In the wake of one of the worst oil spills since the Exxon-Valdez disaster, a massive inquiry into the underlying cause of the Deepwater Horizon tragedy has begun. Many people are wondering if this was a case of poor engineering, corporate greed, negligence, or even simple operator failure. Regardless of the cause, the crude oil is beginning to reach the United States coastline, and a guaranteed fix for the leak is nowhere in sight. In today's technologically advanced world, when a disaster like this occurs it is the responsibility of those involved to do what is ethically right, and to immediately take action with all available resources without "pointing fingers".
The Yale University sociologist Charles Perrow believes that some accidents are "normal accidents - accidents which are built into the system." He argues that modern technologies are so complex, that they "can never be made accident free, because safety devices and other components interact in ways too varied for designers and operators to predict" (Miller, 1999). Perrow concludes that by making technology safer, we are inherently more comfortable with it, and ignore the unpredictable failures that are built into the system. This leads to the belief that certain disasters, like the Deepwater Horizon incident, cannot happen, leaving us unprepared for safety system failures.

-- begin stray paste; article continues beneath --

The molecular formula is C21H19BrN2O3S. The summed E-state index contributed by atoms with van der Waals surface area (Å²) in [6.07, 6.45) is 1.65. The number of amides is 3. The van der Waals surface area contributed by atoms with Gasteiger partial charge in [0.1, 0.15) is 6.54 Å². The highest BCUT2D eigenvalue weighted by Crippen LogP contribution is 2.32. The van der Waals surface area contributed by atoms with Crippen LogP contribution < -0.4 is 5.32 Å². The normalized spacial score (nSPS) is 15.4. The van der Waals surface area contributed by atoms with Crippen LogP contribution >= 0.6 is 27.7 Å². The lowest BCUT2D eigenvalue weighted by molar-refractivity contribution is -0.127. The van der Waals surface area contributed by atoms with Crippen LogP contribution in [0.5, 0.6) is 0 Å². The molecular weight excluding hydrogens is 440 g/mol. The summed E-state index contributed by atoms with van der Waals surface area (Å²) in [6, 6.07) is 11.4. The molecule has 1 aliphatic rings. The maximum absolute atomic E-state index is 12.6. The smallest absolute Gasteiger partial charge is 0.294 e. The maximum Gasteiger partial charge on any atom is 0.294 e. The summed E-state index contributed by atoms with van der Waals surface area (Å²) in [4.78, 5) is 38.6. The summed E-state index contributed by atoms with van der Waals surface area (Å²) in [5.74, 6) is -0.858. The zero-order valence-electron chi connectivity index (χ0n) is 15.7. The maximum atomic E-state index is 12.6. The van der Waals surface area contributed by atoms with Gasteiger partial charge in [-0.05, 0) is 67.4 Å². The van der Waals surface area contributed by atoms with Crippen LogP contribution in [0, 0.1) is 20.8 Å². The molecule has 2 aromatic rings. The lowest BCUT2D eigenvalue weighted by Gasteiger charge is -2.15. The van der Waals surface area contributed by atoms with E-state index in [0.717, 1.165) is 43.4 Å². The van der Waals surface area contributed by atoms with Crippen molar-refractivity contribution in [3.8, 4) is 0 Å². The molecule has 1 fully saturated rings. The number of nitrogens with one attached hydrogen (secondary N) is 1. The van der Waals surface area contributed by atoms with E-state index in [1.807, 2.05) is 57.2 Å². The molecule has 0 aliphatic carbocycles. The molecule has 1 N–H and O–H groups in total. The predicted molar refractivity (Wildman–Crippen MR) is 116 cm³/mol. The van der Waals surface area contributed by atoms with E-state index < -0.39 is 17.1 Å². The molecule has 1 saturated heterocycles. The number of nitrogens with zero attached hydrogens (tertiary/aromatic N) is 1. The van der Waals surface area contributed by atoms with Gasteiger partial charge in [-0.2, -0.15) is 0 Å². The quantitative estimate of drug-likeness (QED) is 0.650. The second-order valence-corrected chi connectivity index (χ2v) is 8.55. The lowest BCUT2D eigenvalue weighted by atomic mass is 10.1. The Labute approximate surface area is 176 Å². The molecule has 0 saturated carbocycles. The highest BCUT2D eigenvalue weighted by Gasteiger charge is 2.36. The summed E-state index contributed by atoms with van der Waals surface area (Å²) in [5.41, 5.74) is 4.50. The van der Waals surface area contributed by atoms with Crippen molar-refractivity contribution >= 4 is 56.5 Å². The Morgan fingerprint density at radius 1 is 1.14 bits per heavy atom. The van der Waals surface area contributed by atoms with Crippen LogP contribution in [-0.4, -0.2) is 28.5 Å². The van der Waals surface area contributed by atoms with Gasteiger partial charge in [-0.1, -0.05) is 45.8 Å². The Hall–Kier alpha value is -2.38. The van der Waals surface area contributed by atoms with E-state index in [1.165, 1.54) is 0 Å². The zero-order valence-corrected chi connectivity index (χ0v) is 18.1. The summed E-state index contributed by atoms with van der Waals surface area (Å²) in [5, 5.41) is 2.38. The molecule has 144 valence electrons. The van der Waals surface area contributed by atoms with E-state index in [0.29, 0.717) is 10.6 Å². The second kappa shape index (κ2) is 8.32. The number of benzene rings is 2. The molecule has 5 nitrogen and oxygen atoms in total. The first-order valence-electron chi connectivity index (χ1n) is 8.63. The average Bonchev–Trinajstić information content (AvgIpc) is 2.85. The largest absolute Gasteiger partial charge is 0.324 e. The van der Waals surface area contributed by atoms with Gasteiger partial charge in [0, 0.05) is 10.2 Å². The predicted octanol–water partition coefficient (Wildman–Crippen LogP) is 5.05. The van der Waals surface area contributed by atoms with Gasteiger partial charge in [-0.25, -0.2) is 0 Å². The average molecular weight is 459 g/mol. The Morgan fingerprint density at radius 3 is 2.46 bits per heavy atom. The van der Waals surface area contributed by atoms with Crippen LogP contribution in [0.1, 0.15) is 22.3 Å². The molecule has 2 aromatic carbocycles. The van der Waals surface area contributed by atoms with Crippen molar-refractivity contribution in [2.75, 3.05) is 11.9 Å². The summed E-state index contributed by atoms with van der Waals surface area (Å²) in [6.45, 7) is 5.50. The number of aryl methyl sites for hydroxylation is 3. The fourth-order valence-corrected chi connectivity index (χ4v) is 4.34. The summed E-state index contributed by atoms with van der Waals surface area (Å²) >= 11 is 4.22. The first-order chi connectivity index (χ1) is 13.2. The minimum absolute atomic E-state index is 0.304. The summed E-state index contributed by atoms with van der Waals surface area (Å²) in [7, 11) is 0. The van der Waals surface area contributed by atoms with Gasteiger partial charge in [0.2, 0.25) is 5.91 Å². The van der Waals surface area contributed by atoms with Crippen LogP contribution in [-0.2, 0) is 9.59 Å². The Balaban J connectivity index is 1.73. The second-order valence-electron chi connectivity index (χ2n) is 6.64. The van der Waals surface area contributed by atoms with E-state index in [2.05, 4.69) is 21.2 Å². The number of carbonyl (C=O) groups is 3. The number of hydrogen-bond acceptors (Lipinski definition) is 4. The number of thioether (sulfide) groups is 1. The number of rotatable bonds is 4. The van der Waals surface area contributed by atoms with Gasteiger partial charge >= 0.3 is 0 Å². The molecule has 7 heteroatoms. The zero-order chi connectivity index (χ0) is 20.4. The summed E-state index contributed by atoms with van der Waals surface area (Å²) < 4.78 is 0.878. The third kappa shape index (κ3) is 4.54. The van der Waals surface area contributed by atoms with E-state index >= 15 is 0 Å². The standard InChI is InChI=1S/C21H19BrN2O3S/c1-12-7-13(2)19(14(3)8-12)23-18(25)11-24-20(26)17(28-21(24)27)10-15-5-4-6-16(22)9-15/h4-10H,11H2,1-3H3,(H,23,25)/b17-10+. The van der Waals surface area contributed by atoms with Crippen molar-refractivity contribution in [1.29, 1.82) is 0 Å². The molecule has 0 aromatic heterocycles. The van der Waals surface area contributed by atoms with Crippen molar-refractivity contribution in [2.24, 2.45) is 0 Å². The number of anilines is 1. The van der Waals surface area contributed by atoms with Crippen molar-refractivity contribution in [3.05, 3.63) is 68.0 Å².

As a global company, British Petroleum is responsible for any and all consequences of their presence in the gulf waters. While it is still too early to determine the cause of the failure, one can only wonder why the rig is still leaking at an estimated rate of 5,000 barrels per day, when BP promised that they could handle a 250,000 barrel per day spill in order to be allowed to drill in this location. With an enormous 98% disparity between these two values, BP's President, Lamar McKay, could only respond that "Each spill is different," and that "This one was complicated" (Snow, 2010, pp. 19, 20). While it is feasible that some unforeseen circumstances may be to blame, which is consistent with Perrow's theories, the clean-up effort has not prevented the oil spill from reaching land. When the contract was granted to BP, they accepted responsibility for the cleanup of a spill fifty times larger than the one currently plaguing the Gulf of Mexico, yet they still have not shown any firm, pre-meditated plans for the cleanup of the coastal waters. So when Mr. McKay testified that the Transocean blowout preventer "failed to stop the leak", one must wonder how this is in any way significant to the situation at hand (Clayton, 2010, p. 1 par. 3). Rather than shifting the blame to a contractor in charge of the oil rig, it is BP's responsibility to fix the mess now.
The environmental impact of an oil spill can last for decades. In 1969, an oil tanker ran aground in Buzzard's Bay Massachusetts, spilling 175,000 gallons of diesel fuel into the marine ecosystem. According to Dr. Judy McDowell and Christopher...